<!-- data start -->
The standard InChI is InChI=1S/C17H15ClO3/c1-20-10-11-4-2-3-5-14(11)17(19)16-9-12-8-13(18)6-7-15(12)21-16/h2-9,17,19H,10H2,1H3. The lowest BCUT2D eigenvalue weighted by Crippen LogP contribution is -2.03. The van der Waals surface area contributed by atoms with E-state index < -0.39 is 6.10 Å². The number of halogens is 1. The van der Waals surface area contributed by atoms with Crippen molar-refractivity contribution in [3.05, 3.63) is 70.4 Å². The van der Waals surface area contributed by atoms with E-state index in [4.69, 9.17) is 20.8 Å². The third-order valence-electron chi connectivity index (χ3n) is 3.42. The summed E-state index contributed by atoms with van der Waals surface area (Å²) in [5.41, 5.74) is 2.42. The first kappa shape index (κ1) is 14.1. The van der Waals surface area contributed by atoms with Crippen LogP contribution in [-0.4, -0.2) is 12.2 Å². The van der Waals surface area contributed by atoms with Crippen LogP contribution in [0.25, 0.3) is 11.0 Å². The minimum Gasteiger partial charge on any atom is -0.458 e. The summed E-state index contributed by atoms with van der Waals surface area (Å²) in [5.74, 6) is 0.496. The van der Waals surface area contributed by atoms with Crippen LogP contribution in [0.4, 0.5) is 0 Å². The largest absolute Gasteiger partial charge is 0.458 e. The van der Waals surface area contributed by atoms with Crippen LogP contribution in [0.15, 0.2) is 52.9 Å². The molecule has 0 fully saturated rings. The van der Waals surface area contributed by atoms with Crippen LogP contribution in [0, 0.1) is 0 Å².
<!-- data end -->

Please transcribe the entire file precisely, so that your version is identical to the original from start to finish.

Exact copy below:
The standard InChI is InChI=1S/C17H15ClO3/c1-20-10-11-4-2-3-5-14(11)17(19)16-9-12-8-13(18)6-7-15(12)21-16/h2-9,17,19H,10H2,1H3. The lowest BCUT2D eigenvalue weighted by Crippen LogP contribution is -2.03. The van der Waals surface area contributed by atoms with E-state index < -0.39 is 6.10 Å². The number of halogens is 1. The van der Waals surface area contributed by atoms with Crippen molar-refractivity contribution in [3.05, 3.63) is 70.4 Å². The van der Waals surface area contributed by atoms with E-state index in [4.69, 9.17) is 20.8 Å². The third-order valence-electron chi connectivity index (χ3n) is 3.42. The summed E-state index contributed by atoms with van der Waals surface area (Å²) in [5.41, 5.74) is 2.42. The first kappa shape index (κ1) is 14.1. The van der Waals surface area contributed by atoms with Crippen LogP contribution in [-0.4, -0.2) is 12.2 Å². The van der Waals surface area contributed by atoms with Crippen LogP contribution in [0.25, 0.3) is 11.0 Å². The minimum Gasteiger partial charge on any atom is -0.458 e. The summed E-state index contributed by atoms with van der Waals surface area (Å²) in [5.74, 6) is 0.496. The van der Waals surface area contributed by atoms with Crippen LogP contribution in [0.4, 0.5) is 0 Å². The largest absolute Gasteiger partial charge is 0.458 e. The van der Waals surface area contributed by atoms with Crippen LogP contribution in [0.15, 0.2) is 52.9 Å². The molecule has 0 fully saturated rings. The van der Waals surface area contributed by atoms with Crippen LogP contribution in [0, 0.1) is 0 Å².